RUSH Guitarist Discusses Documentary

Joshua Rothkopf of Time Out New York recently conducted an interview with RUSH guitarist Alex Lifeson. A couple of excerpts from the chat follow below.

Time Out New York: Some of [the] footage [in the "Rush: Beyond The Lighted Stage" documentary] is insane. Whose idea was it to film a teenage Alex Lifeson arguing with his parents?

Lifeson: Oh, wow. You saw that? There was this Canadian filmmaker, Allan King — he just recently passed away. He was known for his cinema vérité documentaries. I auditioned for a film he wanted to do about ten kids from different parts of Toronto moving onto a farm for three months.

Time Out New York: So originally you wanted to be a reality-TV star.

Lifeson: Basically! [Laughs] We went and did the film and it was terrible. Nothing developed between us. The project was shelved. Anyway, it was a chance to get out of school for three months.

Time Out New York: You kids got along too well. Sounds familiar.

Lifeson: I know. And I'm married to the girl that I fell in love with when I was 15 years old. To Geddy [Lee] and Neil [Peart] and me, the thought of doing a documentary about RUSH just didn't seem so great of an idea. We're just a band. We're middle-class Canadian kids who grew up.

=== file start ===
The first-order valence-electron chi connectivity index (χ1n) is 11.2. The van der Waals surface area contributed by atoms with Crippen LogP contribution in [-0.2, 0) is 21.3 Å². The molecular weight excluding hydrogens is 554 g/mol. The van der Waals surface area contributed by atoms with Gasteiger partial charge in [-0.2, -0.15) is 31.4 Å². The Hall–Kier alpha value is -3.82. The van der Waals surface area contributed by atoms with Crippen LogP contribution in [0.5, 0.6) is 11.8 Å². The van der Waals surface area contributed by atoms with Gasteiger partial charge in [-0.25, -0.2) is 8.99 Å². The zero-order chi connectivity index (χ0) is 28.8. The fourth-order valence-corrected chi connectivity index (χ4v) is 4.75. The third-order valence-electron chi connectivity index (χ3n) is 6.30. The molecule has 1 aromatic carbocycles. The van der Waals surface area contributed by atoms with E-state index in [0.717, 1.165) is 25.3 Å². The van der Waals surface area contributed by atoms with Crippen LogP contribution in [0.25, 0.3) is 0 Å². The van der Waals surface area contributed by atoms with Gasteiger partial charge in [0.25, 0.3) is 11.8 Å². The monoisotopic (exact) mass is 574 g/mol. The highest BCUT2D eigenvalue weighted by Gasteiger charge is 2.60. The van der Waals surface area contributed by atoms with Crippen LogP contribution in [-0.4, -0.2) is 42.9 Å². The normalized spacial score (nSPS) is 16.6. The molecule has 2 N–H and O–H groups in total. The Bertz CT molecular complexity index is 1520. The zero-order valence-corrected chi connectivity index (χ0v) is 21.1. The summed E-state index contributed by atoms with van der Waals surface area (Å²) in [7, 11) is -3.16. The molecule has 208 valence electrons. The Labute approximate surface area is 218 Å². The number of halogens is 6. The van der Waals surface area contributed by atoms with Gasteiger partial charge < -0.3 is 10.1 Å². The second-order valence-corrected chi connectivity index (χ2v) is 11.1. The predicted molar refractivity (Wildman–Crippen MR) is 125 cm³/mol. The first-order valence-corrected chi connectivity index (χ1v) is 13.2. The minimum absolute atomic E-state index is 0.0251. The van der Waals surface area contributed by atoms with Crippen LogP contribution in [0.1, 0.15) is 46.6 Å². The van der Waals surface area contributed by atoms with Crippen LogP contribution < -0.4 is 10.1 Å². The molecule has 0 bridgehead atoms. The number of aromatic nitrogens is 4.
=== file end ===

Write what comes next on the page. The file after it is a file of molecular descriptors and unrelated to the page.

Time Out New York: Yes. And then wrote "Subdivisions".

Lifeson: Seriously, though. We made ourselves available to Sam and Scot, the filmmakers, who were really dedicated, but I wouldn't say we felt comfortable being involved with it. And we're not, honestly. Like this Rock and Roll Hall of Fame thing, this constant talk about us not being inducted. We couldn't care less, really. That's never been important to us.

Time Out New York: So what is important to you, rock star?

Lifeson: Ha. Obviously, we take the music seriously and we try to play the best that we can. But we've always been very lighthearted about the band itself. I laughed at "I Love You, Man" with the rest of the crowd.

Time Out New York: You're about to go on the road playing the entirety of 1981's "Moving Pictures", including the 11-minute-long "The Camera Eye". How do you keep it fresh?

Lifeson: "Tom Sawyer" could have been written eight months ago, with the kind of response it still gets. We're bringing a bunch of other old stuff back, "Jacob's Ladder", too. We're rearranging it slightly, as with "The Camera Eye", changing a couple of things, having another crack at it. It's going to be a lot of fun for us.

Read the entire interview at Time Out New York.

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